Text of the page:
A multi-energy thermochemical hybrid heat and power (CHP) system with two-stage storage is presented and analyzed in this study. The proposed system includes parabolic trough solar collectors, a thermochemical reactor, an internal combustion engine (ICE) and a two-stage storage of thermal energy and chemical energy, which uses solar energy and methanol as input and outputs power and thermal energy. With the two-stage storage, solar energy and exhaust heat are stored as thermal energy in the first stage and further converted into chemical energy in the second stage, which is stored in the syngas tank. Due to the two-stage energy storage, the heat-to-power ratio (HPR) of the proposed system can be adjusted and controlled between 0.67 and 2.02 under rated working conditions. The load match between energy supplier and receiver is improved, reducing additional energy input and energy waste. Compared to the reference CHP system, the fuel saving ratio (FSR) of the proposed system is further improved from 34% to 52% under the design conditions. The methanol decomposition driven by the combination of solar energy and exhaust heat increases the power generation efficiency for methanol fuel. The fuel source conversion reduces the irreversible loss of fuel combustion. Solar thermal energy is upgraded into syngas chemical energy. A high net solar-to-electric efficiency (22.85%) is achieved at a low heat-collecting temperature (538.15 K). This study provides a promising approach for the active regulation of solar-fuel hybrid distributed systems.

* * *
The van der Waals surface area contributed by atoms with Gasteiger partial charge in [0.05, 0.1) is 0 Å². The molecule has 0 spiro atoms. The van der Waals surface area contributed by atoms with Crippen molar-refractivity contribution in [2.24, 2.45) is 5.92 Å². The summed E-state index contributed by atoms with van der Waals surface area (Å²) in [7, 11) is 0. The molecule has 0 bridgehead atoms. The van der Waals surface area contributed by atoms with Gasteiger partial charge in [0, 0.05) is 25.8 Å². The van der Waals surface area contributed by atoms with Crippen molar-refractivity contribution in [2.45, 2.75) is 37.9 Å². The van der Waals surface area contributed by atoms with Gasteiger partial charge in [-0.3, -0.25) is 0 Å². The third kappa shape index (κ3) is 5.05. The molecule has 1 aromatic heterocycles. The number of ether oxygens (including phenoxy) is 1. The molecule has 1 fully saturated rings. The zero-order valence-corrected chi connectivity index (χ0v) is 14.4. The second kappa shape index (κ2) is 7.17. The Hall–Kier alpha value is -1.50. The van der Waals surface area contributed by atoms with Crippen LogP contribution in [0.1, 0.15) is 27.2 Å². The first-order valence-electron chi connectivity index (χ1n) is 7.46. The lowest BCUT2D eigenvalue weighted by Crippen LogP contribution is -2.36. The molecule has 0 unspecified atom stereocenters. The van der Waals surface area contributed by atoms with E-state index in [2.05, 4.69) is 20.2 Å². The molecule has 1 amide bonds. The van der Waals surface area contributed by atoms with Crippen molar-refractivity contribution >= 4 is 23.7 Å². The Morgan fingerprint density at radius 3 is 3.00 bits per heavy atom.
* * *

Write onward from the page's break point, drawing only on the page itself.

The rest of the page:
Keywords Combined heat and power, solar energy, energy storage, thermochemistry, heat-to-power ratio